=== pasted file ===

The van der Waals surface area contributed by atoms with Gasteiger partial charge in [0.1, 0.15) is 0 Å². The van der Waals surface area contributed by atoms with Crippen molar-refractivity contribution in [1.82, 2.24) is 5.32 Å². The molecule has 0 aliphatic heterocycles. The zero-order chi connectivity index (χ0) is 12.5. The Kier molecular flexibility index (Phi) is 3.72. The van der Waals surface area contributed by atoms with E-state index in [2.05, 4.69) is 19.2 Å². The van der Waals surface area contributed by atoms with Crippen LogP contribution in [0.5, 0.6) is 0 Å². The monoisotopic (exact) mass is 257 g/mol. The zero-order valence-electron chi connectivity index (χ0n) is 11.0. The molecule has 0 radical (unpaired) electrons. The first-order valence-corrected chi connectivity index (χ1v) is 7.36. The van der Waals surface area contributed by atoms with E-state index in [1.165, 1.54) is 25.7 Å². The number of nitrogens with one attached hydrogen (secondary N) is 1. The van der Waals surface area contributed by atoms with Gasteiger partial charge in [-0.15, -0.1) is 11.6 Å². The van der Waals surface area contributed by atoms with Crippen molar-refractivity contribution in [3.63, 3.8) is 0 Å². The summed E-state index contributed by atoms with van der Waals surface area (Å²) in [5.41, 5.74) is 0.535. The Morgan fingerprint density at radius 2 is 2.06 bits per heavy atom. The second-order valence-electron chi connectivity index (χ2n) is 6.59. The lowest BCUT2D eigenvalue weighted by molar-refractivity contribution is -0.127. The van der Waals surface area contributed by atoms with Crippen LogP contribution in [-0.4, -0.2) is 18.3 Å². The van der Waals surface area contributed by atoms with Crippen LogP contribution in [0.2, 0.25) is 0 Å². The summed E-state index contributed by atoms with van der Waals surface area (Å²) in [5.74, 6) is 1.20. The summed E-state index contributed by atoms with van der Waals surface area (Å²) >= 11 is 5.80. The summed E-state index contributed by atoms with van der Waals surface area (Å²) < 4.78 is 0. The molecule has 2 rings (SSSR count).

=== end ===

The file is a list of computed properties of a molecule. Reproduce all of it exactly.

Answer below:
The van der Waals surface area contributed by atoms with Gasteiger partial charge in [0.1, 0.15) is 0 Å². The van der Waals surface area contributed by atoms with Crippen molar-refractivity contribution in [1.82, 2.24) is 5.32 Å². The molecule has 0 aliphatic heterocycles. The zero-order chi connectivity index (χ0) is 12.5. The Kier molecular flexibility index (Phi) is 3.72. The van der Waals surface area contributed by atoms with E-state index in [2.05, 4.69) is 19.2 Å². The van der Waals surface area contributed by atoms with Crippen LogP contribution in [0.5, 0.6) is 0 Å². The monoisotopic (exact) mass is 257 g/mol. The zero-order valence-electron chi connectivity index (χ0n) is 11.0. The molecule has 0 radical (unpaired) electrons. The first-order valence-corrected chi connectivity index (χ1v) is 7.36. The van der Waals surface area contributed by atoms with E-state index in [1.165, 1.54) is 25.7 Å². The number of nitrogens with one attached hydrogen (secondary N) is 1. The van der Waals surface area contributed by atoms with Gasteiger partial charge in [-0.15, -0.1) is 11.6 Å². The van der Waals surface area contributed by atoms with Crippen molar-refractivity contribution in [3.63, 3.8) is 0 Å². The summed E-state index contributed by atoms with van der Waals surface area (Å²) in [5.41, 5.74) is 0.535. The Morgan fingerprint density at radius 2 is 2.06 bits per heavy atom. The second-order valence-electron chi connectivity index (χ2n) is 6.59. The lowest BCUT2D eigenvalue weighted by molar-refractivity contribution is -0.127. The van der Waals surface area contributed by atoms with Crippen LogP contribution in [-0.4, -0.2) is 18.3 Å². The van der Waals surface area contributed by atoms with Crippen LogP contribution in [0.2, 0.25) is 0 Å². The summed E-state index contributed by atoms with van der Waals surface area (Å²) in [5.74, 6) is 1.20. The summed E-state index contributed by atoms with van der Waals surface area (Å²) >= 11 is 5.80. The summed E-state index contributed by atoms with van der Waals surface area (Å²) < 4.78 is 0. The molecule has 2 rings (SSSR count).